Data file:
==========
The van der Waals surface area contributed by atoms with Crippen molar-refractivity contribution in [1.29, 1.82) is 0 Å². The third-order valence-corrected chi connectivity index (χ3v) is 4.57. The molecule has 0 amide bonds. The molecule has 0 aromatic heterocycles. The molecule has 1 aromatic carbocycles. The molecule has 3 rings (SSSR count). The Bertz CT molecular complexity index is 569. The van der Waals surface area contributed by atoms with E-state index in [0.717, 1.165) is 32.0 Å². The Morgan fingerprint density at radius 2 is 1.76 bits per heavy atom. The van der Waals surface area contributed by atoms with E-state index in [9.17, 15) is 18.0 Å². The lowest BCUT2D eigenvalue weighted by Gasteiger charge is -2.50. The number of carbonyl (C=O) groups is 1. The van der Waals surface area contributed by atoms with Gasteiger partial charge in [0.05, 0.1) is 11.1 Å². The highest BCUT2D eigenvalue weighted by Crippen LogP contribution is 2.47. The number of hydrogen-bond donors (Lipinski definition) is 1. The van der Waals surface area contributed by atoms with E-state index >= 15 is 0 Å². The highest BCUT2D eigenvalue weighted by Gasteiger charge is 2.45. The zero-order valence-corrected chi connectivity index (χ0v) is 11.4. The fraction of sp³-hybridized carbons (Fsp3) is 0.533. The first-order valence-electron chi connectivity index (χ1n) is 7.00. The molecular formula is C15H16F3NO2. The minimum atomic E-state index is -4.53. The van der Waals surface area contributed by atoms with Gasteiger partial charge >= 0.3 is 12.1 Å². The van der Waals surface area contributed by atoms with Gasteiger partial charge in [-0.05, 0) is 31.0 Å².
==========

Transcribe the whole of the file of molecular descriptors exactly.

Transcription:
The van der Waals surface area contributed by atoms with Crippen molar-refractivity contribution in [1.29, 1.82) is 0 Å². The third-order valence-corrected chi connectivity index (χ3v) is 4.57. The molecule has 0 amide bonds. The molecule has 0 aromatic heterocycles. The molecule has 1 aromatic carbocycles. The molecule has 3 rings (SSSR count). The Bertz CT molecular complexity index is 569. The van der Waals surface area contributed by atoms with E-state index in [0.717, 1.165) is 32.0 Å². The Morgan fingerprint density at radius 2 is 1.76 bits per heavy atom. The van der Waals surface area contributed by atoms with E-state index in [9.17, 15) is 18.0 Å². The lowest BCUT2D eigenvalue weighted by Gasteiger charge is -2.50. The number of carbonyl (C=O) groups is 1. The van der Waals surface area contributed by atoms with Gasteiger partial charge in [0.05, 0.1) is 11.1 Å². The highest BCUT2D eigenvalue weighted by Crippen LogP contribution is 2.47. The number of hydrogen-bond donors (Lipinski definition) is 1. The van der Waals surface area contributed by atoms with E-state index >= 15 is 0 Å². The highest BCUT2D eigenvalue weighted by Gasteiger charge is 2.45. The zero-order valence-corrected chi connectivity index (χ0v) is 11.4. The fraction of sp³-hybridized carbons (Fsp3) is 0.533. The first-order valence-electron chi connectivity index (χ1n) is 7.00. The molecular formula is C15H16F3NO2. The minimum atomic E-state index is -4.53. The van der Waals surface area contributed by atoms with Gasteiger partial charge >= 0.3 is 12.1 Å². The van der Waals surface area contributed by atoms with Gasteiger partial charge in [-0.05, 0) is 31.0 Å².